If you haven't seen The Invisible War (Apple & Amazon), you need to. It's all well and good to know in the abstract about rape in the military, but hearing the stories from the victims' mouths, explaining how they've been victimized both by their attackers and the military, is wrenching.
Filmmakers Amy Ziering and Kirby Dick persuasively argue that military rape is an epidemic because commanding officers have the final say on whether there will be charges or trials. The CO is the the end all and be all, but the COs aren't trained legally or trained to deal with rape, specifically, as a crime. Perhaps an even bigger problem is that no CO wants to report a rape in the ranks because it reflects poorly on the CO's leadership. So there is a strong, systemic incentive to silence the victims.
The victims who took part in this film, both women and men, came across as dedicated soldiers, sailors and marines who wanted serve their country. They loved the military, but feel horribly betrayed by it. To a person, their lives have been shattered.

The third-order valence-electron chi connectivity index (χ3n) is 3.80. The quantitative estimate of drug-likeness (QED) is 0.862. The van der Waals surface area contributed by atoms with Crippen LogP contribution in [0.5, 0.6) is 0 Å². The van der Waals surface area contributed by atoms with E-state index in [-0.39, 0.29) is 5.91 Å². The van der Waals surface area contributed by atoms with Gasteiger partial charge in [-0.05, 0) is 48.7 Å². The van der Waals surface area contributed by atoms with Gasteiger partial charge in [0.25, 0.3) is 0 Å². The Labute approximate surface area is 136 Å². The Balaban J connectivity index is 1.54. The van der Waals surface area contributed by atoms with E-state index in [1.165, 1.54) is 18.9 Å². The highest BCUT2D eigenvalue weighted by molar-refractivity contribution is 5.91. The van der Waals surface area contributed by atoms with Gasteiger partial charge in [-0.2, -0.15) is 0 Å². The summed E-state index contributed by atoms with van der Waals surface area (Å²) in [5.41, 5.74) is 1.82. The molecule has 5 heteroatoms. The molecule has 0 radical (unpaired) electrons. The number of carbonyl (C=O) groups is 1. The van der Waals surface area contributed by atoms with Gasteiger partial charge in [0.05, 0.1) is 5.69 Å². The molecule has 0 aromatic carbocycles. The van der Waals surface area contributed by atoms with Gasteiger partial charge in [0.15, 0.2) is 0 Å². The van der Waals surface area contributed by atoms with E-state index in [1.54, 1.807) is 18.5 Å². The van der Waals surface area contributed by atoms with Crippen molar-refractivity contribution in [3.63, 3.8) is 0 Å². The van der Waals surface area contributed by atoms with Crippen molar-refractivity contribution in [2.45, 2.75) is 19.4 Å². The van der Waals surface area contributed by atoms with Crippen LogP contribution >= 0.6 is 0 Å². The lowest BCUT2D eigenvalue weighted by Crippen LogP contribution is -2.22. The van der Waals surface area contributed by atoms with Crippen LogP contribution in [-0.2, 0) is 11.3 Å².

It doesn't appear that those at the top, the one's who are supposed to be dealing with the rape epidemic, truly appreciate the dynamics of the problem. Consequently, serial rapists run free in the military, mostly without fear of serious consequences.
Congress has been pushing the armed services to deal with rape and, at least according to this film, the effort has been bipartisan. Unfortunately, the military leadership has mostly paid lip service to the problem, instituting prevention programs that are largely useless because they don't address fundamental causes.
As data from a study I posted recently suggests, rape is less of a one-off crime than a way of life for rapists. Outside the military, there is a justice system that discourages serial rapists with prosecution, but the military makes an inviting home for rapists, much the way the Catholic Church long protected and enabled the child abusers in its midst.